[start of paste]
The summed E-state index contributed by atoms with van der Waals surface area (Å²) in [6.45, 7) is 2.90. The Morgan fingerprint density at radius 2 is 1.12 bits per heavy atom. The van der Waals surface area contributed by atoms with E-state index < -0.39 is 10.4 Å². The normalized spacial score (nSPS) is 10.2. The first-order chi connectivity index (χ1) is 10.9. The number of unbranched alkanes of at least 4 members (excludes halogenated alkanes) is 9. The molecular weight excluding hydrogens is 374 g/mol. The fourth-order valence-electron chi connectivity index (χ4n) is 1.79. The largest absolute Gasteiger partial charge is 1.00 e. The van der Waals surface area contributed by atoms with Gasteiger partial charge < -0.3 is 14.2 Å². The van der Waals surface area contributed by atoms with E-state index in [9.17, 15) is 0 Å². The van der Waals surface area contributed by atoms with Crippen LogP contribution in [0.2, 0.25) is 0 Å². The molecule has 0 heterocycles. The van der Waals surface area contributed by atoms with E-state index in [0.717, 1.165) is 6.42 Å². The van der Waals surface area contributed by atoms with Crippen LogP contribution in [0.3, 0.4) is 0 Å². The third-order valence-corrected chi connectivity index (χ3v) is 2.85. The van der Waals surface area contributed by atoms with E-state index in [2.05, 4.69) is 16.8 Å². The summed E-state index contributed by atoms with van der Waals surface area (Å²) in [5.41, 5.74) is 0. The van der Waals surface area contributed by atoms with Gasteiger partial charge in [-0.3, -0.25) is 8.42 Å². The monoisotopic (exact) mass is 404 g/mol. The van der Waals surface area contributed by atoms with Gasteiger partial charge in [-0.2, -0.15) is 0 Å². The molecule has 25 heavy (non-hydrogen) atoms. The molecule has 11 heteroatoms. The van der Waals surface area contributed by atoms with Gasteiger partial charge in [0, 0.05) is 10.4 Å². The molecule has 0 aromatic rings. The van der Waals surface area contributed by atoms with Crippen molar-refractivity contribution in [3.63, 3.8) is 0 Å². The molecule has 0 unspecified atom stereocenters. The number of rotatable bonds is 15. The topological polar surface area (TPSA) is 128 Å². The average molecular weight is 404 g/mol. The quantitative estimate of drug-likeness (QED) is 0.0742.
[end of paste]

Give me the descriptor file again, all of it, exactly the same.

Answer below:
The summed E-state index contributed by atoms with van der Waals surface area (Å²) in [6.45, 7) is 2.90. The Morgan fingerprint density at radius 2 is 1.12 bits per heavy atom. The van der Waals surface area contributed by atoms with E-state index < -0.39 is 10.4 Å². The normalized spacial score (nSPS) is 10.2. The first-order chi connectivity index (χ1) is 10.9. The number of unbranched alkanes of at least 4 members (excludes halogenated alkanes) is 9. The molecular weight excluding hydrogens is 374 g/mol. The fourth-order valence-electron chi connectivity index (χ4n) is 1.79. The largest absolute Gasteiger partial charge is 1.00 e. The van der Waals surface area contributed by atoms with Gasteiger partial charge < -0.3 is 14.2 Å². The van der Waals surface area contributed by atoms with E-state index in [9.17, 15) is 0 Å². The van der Waals surface area contributed by atoms with Crippen LogP contribution in [0.2, 0.25) is 0 Å². The molecule has 0 heterocycles. The van der Waals surface area contributed by atoms with E-state index in [0.717, 1.165) is 6.42 Å². The van der Waals surface area contributed by atoms with Crippen LogP contribution in [0.3, 0.4) is 0 Å². The third-order valence-corrected chi connectivity index (χ3v) is 2.85. The van der Waals surface area contributed by atoms with E-state index in [2.05, 4.69) is 16.8 Å². The summed E-state index contributed by atoms with van der Waals surface area (Å²) in [5.41, 5.74) is 0. The van der Waals surface area contributed by atoms with Gasteiger partial charge in [-0.3, -0.25) is 8.42 Å². The monoisotopic (exact) mass is 404 g/mol. The van der Waals surface area contributed by atoms with Gasteiger partial charge in [-0.2, -0.15) is 0 Å². The molecule has 25 heavy (non-hydrogen) atoms. The molecule has 11 heteroatoms. The van der Waals surface area contributed by atoms with Gasteiger partial charge in [0, 0.05) is 10.4 Å². The molecule has 0 aromatic rings. The van der Waals surface area contributed by atoms with Crippen molar-refractivity contribution in [3.63, 3.8) is 0 Å². The molecule has 0 unspecified atom stereocenters. The number of rotatable bonds is 15. The topological polar surface area (TPSA) is 128 Å². The average molecular weight is 404 g/mol. The quantitative estimate of drug-likeness (QED) is 0.0742.